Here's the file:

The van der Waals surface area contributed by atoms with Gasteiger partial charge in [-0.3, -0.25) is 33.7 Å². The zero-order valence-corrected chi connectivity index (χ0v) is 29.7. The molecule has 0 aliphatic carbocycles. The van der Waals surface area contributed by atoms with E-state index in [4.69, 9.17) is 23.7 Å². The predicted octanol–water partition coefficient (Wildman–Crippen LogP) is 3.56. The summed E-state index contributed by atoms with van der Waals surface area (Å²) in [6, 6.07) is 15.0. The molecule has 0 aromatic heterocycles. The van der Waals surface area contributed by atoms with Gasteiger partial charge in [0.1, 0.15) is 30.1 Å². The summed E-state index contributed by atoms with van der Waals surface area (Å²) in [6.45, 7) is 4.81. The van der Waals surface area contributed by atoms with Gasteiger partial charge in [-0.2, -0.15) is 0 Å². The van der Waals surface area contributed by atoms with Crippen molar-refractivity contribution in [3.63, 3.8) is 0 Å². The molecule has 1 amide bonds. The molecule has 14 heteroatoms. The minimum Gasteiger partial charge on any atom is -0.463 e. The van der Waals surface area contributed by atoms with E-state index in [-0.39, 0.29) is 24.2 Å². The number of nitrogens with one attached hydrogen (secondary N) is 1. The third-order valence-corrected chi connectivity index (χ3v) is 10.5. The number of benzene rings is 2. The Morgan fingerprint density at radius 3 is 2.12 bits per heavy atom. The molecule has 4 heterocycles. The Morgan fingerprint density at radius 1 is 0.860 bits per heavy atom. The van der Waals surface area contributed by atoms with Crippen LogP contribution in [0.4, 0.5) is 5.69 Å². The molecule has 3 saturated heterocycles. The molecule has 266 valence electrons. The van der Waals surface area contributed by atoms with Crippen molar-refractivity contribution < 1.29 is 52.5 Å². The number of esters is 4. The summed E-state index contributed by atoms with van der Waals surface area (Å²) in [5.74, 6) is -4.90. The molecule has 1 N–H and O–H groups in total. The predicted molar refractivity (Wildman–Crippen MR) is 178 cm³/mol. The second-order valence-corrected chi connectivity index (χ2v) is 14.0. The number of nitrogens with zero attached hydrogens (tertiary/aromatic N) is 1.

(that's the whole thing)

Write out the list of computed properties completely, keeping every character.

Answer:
The van der Waals surface area contributed by atoms with Gasteiger partial charge in [-0.3, -0.25) is 33.7 Å². The zero-order valence-corrected chi connectivity index (χ0v) is 29.7. The molecule has 0 aliphatic carbocycles. The van der Waals surface area contributed by atoms with E-state index in [4.69, 9.17) is 23.7 Å². The predicted octanol–water partition coefficient (Wildman–Crippen LogP) is 3.56. The summed E-state index contributed by atoms with van der Waals surface area (Å²) in [6, 6.07) is 15.0. The molecule has 0 aromatic heterocycles. The van der Waals surface area contributed by atoms with Gasteiger partial charge in [0.1, 0.15) is 30.1 Å². The summed E-state index contributed by atoms with van der Waals surface area (Å²) in [6.45, 7) is 4.81. The van der Waals surface area contributed by atoms with Gasteiger partial charge in [-0.2, -0.15) is 0 Å². The van der Waals surface area contributed by atoms with Crippen molar-refractivity contribution in [3.63, 3.8) is 0 Å². The molecule has 1 amide bonds. The molecule has 14 heteroatoms. The minimum Gasteiger partial charge on any atom is -0.463 e. The van der Waals surface area contributed by atoms with E-state index in [-0.39, 0.29) is 24.2 Å². The number of nitrogens with one attached hydrogen (secondary N) is 1. The third-order valence-corrected chi connectivity index (χ3v) is 10.5. The number of benzene rings is 2. The Morgan fingerprint density at radius 3 is 2.12 bits per heavy atom. The molecule has 4 heterocycles. The Morgan fingerprint density at radius 1 is 0.860 bits per heavy atom. The van der Waals surface area contributed by atoms with Crippen LogP contribution in [0.4, 0.5) is 5.69 Å². The molecule has 3 saturated heterocycles. The molecule has 266 valence electrons. The van der Waals surface area contributed by atoms with Crippen molar-refractivity contribution < 1.29 is 52.5 Å². The number of esters is 4. The summed E-state index contributed by atoms with van der Waals surface area (Å²) in [5.74, 6) is -4.90. The molecule has 1 N–H and O–H groups in total. The predicted molar refractivity (Wildman–Crippen MR) is 178 cm³/mol. The second-order valence-corrected chi connectivity index (χ2v) is 14.0. The number of nitrogens with zero attached hydrogens (tertiary/aromatic N) is 1.